iPad Air 2: Readly's photographic magazines come to life
Last Friday I picked up one of the new iPad Air 2 tablets from the Apple Store. It is unfeasibly thin and light and the retina screen is magnificent, even better than that of the last iPad or the iPad mini. For photographers this is the tablet of choice and I am intending to make more use of it as a portfolio display device. To this end I splashed out on the largest 128GB storage and added cellular capability for good measure.
Right from the outset I am astounded by the reproduction of this screen, particularly for reading my increasing library of Readly photographic magazines, from Amateur Photographer to a clutch of American publications such as Shutterbug. Unlike with my previous iPad mini, there is no compromise with the Air 2. Magazines are virtually full size and the pages look just as they do in the physical magazine. Of course, you are seeing one page at a time and this can be a little awkward when double-page spreads cover one photograph or article. Spreads are not available in landscape mode, as you might expect from experience with the Kindle reader. Instead the single page is reproduced in larger format (I would say this is actually one-to-one with the printed magazine) but you need to scroll up and down to read the full page.
This lack of two-page spreads is really the only disadvantage of the online edition. On the other hand, there are many advantages, not least of which is the frequent insertion of live hyperlinks for instant access to various internet sites.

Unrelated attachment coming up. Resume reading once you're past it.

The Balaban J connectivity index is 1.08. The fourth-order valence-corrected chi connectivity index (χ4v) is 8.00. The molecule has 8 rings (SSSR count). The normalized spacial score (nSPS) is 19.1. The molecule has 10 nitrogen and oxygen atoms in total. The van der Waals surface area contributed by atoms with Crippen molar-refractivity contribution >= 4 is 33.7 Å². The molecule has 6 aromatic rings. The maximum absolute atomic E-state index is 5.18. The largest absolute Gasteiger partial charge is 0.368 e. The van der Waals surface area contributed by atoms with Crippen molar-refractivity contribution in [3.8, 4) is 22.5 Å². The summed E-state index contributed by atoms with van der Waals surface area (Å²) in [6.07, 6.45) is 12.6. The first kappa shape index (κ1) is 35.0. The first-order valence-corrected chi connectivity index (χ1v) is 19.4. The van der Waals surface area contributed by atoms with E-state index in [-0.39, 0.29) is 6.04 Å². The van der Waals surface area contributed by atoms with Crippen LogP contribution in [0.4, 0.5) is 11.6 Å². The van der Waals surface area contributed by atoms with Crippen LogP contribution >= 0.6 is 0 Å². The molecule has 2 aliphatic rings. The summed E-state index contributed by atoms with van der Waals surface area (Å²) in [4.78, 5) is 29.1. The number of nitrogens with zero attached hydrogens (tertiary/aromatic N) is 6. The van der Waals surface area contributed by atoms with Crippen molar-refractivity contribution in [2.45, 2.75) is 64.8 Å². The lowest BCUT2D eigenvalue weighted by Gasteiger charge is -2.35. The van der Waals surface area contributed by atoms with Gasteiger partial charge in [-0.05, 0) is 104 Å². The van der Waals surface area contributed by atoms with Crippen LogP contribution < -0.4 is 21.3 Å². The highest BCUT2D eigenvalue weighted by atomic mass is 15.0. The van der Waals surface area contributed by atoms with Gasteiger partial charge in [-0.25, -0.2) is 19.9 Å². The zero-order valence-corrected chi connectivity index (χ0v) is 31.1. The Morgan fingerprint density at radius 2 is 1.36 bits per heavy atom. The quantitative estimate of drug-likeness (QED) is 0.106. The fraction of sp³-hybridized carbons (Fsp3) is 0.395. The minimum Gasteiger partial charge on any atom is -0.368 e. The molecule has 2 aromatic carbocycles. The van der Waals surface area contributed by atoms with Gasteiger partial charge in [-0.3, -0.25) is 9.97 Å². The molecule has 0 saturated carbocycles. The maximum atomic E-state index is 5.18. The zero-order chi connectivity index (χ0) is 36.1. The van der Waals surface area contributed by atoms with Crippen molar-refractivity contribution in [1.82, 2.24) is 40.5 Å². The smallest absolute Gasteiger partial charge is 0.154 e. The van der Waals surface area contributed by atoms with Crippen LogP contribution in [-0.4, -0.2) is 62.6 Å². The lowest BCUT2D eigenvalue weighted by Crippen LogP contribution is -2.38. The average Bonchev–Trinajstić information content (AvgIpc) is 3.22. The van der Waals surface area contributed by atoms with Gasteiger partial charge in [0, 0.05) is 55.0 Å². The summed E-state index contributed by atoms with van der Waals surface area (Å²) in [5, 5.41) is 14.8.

When reading on the Air 2 there is no temptation constantly to zoom in as is the case with the iPad mini or, even, the iPhone 6 Plus. Surprisingly, though, the 6 Plus does offer a good backup device if you want to read the latest edition of AP while not the road.
A subscription to Readly costs £9.99 a month and provides access to a large range of magazines, UK and international. Storing back copies on your iPad is automatic so you can carry around a complete library of your favourite publications. There is just one snag: Some publications, and AP is one of them, arrive a week or so after publication date. This doesn't worry me because printed magazines are already at least a month out of date before they hit the shelves, so a bit more of a wait is no hardship.
I believe the iPad Air 2 should be on the Christmas list of every serious photographer.